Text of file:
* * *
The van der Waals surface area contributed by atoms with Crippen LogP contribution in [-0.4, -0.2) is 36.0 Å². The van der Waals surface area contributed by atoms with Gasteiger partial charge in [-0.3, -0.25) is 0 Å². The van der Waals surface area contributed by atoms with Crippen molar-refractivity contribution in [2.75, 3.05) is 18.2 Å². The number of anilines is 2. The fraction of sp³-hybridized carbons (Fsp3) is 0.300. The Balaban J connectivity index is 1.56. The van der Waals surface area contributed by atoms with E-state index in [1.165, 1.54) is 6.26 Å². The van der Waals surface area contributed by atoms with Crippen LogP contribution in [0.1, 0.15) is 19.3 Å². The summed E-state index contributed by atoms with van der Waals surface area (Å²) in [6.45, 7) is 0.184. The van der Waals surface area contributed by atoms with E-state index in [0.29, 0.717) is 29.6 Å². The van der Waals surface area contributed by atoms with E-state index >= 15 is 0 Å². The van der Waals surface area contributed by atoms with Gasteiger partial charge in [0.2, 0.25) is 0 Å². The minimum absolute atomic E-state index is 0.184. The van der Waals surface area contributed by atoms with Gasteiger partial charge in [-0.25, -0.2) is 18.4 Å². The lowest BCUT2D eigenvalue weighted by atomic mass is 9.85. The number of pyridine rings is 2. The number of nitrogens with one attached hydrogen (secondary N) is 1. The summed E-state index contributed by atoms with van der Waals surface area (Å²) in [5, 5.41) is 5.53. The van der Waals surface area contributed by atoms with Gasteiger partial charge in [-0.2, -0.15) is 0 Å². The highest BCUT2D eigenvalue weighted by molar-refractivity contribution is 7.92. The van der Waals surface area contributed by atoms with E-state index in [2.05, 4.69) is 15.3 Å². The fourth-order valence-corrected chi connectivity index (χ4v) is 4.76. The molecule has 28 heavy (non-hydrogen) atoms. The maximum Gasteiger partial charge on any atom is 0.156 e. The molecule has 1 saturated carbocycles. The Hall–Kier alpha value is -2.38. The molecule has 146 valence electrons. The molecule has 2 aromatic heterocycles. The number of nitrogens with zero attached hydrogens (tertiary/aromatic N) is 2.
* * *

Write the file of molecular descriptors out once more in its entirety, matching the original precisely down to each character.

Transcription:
The van der Waals surface area contributed by atoms with Crippen LogP contribution in [-0.4, -0.2) is 36.0 Å². The van der Waals surface area contributed by atoms with Gasteiger partial charge in [-0.3, -0.25) is 0 Å². The van der Waals surface area contributed by atoms with Crippen molar-refractivity contribution in [2.75, 3.05) is 18.2 Å². The number of anilines is 2. The fraction of sp³-hybridized carbons (Fsp3) is 0.300. The Balaban J connectivity index is 1.56. The van der Waals surface area contributed by atoms with E-state index in [1.165, 1.54) is 6.26 Å². The van der Waals surface area contributed by atoms with Crippen LogP contribution in [0.1, 0.15) is 19.3 Å². The summed E-state index contributed by atoms with van der Waals surface area (Å²) in [6.45, 7) is 0.184. The van der Waals surface area contributed by atoms with E-state index in [0.29, 0.717) is 29.6 Å². The van der Waals surface area contributed by atoms with E-state index >= 15 is 0 Å². The van der Waals surface area contributed by atoms with Gasteiger partial charge in [0.2, 0.25) is 0 Å². The minimum absolute atomic E-state index is 0.184. The van der Waals surface area contributed by atoms with Gasteiger partial charge in [-0.25, -0.2) is 18.4 Å². The lowest BCUT2D eigenvalue weighted by atomic mass is 9.85. The number of pyridine rings is 2. The number of nitrogens with one attached hydrogen (secondary N) is 1. The summed E-state index contributed by atoms with van der Waals surface area (Å²) in [5, 5.41) is 5.53. The van der Waals surface area contributed by atoms with Gasteiger partial charge in [-0.2, -0.15) is 0 Å². The highest BCUT2D eigenvalue weighted by molar-refractivity contribution is 7.92. The van der Waals surface area contributed by atoms with E-state index in [2.05, 4.69) is 15.3 Å². The fourth-order valence-corrected chi connectivity index (χ4v) is 4.76. The molecule has 28 heavy (non-hydrogen) atoms. The maximum Gasteiger partial charge on any atom is 0.156 e. The molecule has 1 saturated carbocycles. The Hall–Kier alpha value is -2.38. The molecule has 146 valence electrons. The molecule has 2 aromatic heterocycles. The number of nitrogens with zero attached hydrogens (tertiary/aromatic N) is 2.